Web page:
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westmarc

WESTMARC Creates United Front To Boost West Valley

“You can’t just say you ‘support regionalism,’ you have to believe it.” Surprise Mayor Sharon Wolcott is talking about attitude in the West Valley.

Thirty minutes earlier in a separate conversation, Goodyear Mayor Georgia Lord made nearly the same comment. “We believe in regionalism and we put it into practice,” she says. “On this side of the Valley, it’s not just words, it’s real.”

District 5 Maricopa County Supervisor, Clint Hickman, points out the window of his 10th floor office. “They place us so when supervisors look out the window, we’re looking at our district,” he said. Gazing across West Phoenix, the dome of University of Phoenix stadium is clearly visible in front of the White Tank Mountains. “I was born and raised in the West Valley,” he continues. “As a business owner, a public servant, and West Valley native, I believe we’re stronger for working together.”

Talk to any business leader about the West Valley, and the words heard are “regionalism,” “working together” and “diversity.” Maricopa County districts 4 and 5, and 15 communities from Surprise to Gila Bend, Wickenburg to Phoenix are starting to flex economic development muscle. When the synergies are totaled, the sum is the United Cities of West Valley.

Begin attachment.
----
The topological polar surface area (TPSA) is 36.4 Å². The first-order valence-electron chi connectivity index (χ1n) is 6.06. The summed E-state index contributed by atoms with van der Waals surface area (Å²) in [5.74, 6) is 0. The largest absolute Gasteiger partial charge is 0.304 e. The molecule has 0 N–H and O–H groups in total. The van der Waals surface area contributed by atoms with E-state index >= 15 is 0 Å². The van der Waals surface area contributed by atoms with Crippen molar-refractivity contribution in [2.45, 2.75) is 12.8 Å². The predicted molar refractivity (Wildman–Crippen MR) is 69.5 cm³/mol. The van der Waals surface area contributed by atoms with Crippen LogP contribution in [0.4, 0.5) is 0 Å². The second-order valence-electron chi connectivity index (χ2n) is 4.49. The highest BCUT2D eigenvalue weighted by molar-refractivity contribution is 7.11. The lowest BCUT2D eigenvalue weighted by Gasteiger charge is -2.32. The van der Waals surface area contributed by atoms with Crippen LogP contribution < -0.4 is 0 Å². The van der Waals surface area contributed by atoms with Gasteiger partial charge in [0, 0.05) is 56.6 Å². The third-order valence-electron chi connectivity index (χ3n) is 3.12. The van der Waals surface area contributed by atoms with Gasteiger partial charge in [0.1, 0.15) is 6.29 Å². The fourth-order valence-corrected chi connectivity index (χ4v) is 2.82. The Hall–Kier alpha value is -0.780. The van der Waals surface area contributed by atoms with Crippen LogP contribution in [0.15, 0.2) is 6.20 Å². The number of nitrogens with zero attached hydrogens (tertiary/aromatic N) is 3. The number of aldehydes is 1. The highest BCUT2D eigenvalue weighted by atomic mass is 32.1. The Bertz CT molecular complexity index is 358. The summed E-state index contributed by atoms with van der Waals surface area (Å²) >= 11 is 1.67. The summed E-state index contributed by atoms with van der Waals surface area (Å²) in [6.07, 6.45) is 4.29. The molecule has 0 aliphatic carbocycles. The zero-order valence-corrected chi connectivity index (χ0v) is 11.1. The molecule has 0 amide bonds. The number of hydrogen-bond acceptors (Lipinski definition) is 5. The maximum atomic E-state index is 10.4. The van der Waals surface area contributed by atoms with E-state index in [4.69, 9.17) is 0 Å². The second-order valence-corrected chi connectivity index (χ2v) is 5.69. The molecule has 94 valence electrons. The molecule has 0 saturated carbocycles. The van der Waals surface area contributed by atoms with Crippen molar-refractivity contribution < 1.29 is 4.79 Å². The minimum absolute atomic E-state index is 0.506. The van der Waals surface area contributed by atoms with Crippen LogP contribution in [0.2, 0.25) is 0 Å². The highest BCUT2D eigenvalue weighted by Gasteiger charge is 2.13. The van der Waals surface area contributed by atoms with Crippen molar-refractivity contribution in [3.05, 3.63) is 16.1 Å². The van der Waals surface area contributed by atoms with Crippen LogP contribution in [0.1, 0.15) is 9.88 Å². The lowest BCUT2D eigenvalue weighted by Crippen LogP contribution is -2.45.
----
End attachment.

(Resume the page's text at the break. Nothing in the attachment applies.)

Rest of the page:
The spirit of cooperation west of Interstate 17 is a break from history. As recently as a decade ago, West Valley cities were clawing for territory, car dealers, and the next power center. Tens of thousands of families were driving to qualify for affordable homes popping up in dozens of sprawling tracts. Politically, there may as well have been walls running down city limit lines.

Then came the recession. The economic downturn had a chilling impact on the West Valley. Faced with abandoned neighborhoods, empty strip centers and vacant warehouses, municipal revenue streams dribbled to nothingness. What was the norm wasn’t working.

The change started quietly. “It all began shifting over the past three to four years,” recounts Lana Mook, mayor in El Mirage. “We, the area’s mayors and business leaders, realized we would be a lot stronger working together than working separately.”